We are hardwired to be adventurers. When we solve a problem we get a surge of dopamine, which makes us happier. 

In your career, you need to integrate your successes into your psyche to give you the confidence and endurance for the next level. By appreciating things along the way, you train your brain to find bright spots and focus on what works.

Adventurers get crazy ideas and then get obsessed with making them happen

You might call this embarking on an epic quest. In your career if you stop just because you don’t know how to do something or you can’t see all the steps, you will be confined to small opportunities. 

First, figure out what and why you are doing something and then worry about the how. Obsession makes it easy to get out of bed – it pulls you into action rather than having to use willpower to get going.

Adventurers are confident

The confidence of an adventurer comes from his faith in his own resourcefulness and his ability to connect with anyone. 

These skills are trainable – you can learn to build better relationships by being generous and understanding people, and you can learn resourcefulness by consistently getting out of your comfort zone and practicing solution-oriented thinking.

Adventurers are good at gathering key information 

They might know about war zones, avalanche conditions, or hidden passages that make their journey easier. You too can build relationships with people who can give you key insights and shortcuts. 

These people will become your mentors and guides. Learn how to ask questions that dig deeper to uncover the most valuable information.

Adventurers hone their intuition

The same skills that let you face down a charging bear in the wilderness will keep you safe from muggings in the sketchy part of town.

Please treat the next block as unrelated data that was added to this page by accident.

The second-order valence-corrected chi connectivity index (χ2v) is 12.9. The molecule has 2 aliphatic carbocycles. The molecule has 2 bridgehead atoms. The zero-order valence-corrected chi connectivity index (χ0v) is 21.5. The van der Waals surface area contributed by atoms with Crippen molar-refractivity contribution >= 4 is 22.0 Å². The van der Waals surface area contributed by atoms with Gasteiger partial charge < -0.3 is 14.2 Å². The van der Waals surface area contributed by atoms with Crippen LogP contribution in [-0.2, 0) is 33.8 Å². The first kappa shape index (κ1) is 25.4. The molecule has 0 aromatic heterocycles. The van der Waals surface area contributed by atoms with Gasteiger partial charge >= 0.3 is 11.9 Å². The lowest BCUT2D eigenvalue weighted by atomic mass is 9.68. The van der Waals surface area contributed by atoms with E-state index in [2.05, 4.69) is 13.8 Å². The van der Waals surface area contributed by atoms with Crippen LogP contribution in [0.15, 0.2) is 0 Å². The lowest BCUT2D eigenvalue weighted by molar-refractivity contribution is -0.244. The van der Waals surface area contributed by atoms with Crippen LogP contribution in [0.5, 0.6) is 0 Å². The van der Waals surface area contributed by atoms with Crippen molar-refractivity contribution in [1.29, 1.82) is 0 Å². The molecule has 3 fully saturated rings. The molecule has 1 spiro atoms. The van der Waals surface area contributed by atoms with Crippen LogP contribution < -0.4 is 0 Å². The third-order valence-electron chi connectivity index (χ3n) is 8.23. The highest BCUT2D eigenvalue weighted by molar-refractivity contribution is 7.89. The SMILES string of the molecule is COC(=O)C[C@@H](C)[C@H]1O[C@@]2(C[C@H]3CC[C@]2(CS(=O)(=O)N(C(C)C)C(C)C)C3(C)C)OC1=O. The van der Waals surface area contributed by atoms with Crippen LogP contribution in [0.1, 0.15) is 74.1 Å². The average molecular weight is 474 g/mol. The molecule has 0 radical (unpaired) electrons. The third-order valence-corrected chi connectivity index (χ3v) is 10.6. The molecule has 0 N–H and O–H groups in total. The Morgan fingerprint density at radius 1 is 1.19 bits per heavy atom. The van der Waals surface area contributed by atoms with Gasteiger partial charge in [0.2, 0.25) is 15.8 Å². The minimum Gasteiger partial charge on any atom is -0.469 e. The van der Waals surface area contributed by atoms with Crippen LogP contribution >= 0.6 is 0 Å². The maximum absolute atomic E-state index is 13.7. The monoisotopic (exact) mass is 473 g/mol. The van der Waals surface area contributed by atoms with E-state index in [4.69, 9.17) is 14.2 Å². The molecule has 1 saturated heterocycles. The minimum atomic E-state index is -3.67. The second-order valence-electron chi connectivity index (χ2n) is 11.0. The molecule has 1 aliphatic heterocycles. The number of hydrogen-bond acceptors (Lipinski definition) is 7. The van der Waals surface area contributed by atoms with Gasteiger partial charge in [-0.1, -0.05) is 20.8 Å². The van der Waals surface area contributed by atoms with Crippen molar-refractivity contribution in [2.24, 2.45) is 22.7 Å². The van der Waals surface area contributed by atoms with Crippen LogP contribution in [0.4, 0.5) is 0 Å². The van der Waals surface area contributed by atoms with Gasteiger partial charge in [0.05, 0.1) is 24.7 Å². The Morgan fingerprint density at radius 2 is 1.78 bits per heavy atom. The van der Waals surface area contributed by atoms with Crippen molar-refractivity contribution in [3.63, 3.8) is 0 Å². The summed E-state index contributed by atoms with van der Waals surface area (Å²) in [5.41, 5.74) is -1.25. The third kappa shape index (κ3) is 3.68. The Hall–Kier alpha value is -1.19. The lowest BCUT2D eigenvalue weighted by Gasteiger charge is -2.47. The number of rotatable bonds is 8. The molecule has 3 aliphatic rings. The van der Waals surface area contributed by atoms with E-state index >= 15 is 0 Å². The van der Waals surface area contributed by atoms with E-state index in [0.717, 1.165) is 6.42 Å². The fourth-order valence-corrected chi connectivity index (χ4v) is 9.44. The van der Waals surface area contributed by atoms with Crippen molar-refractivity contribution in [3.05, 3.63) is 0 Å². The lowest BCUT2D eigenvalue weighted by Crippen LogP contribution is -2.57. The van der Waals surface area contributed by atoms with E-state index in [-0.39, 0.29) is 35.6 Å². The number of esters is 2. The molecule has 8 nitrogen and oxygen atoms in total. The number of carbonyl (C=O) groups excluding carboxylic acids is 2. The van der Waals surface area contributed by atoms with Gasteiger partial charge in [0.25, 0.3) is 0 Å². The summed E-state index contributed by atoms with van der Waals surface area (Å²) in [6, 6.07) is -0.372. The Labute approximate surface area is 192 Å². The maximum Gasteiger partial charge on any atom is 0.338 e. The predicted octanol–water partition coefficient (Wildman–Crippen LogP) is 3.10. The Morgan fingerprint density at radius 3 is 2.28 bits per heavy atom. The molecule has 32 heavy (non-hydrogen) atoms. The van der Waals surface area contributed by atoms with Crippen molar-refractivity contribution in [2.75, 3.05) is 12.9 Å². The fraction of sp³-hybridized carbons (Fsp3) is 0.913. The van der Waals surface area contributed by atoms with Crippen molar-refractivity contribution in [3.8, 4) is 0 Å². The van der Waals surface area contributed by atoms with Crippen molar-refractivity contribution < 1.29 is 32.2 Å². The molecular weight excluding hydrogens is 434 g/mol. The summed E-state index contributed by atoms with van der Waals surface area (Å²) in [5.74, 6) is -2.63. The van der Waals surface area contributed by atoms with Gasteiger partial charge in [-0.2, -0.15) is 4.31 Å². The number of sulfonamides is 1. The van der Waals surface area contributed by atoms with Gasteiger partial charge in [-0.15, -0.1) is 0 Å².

In your career, there is lots of noise that can get in the way of your intuition – the things we think we should be doing. To leverage this deeper intelligence, you can simply start by understanding your physical body and observing your feelings.

Adventurers try things that have never been done before

This is the difference between incremental improvement and transformational change. 

According to Stephen Johnson in his book Wonderland, throughout history, the cutting edge of innovation lies wherever people are working the hardest to keep themselves and others amused. We are hardwired to be adventurers. When we solve a problem we get a surge of dopamine, which makes us happier. 

Adventurers are honest about their situation

When Aaron Ralston got his arm trapped by a boulder, he eventually accepted that to survive, he needed to cut off his own arm.  

Don’t like office politics? You still might need to operate in that system to be effective within an organisation. 

Don’t like losing your customers to the competition? Figure out why it is happening and change something to get them back. 

Adventurers focus on what they can control and learn to operate within their reality

What are some of your own adventures that you can draw on for inspiration? Which of these traits of and adventurer would make the biggest difference for your own career? What are the next steps for you to work on improving that skill?

If you enjoyed this article, you might also like Who are you under your suit? How curiosity and adventure can replace fear.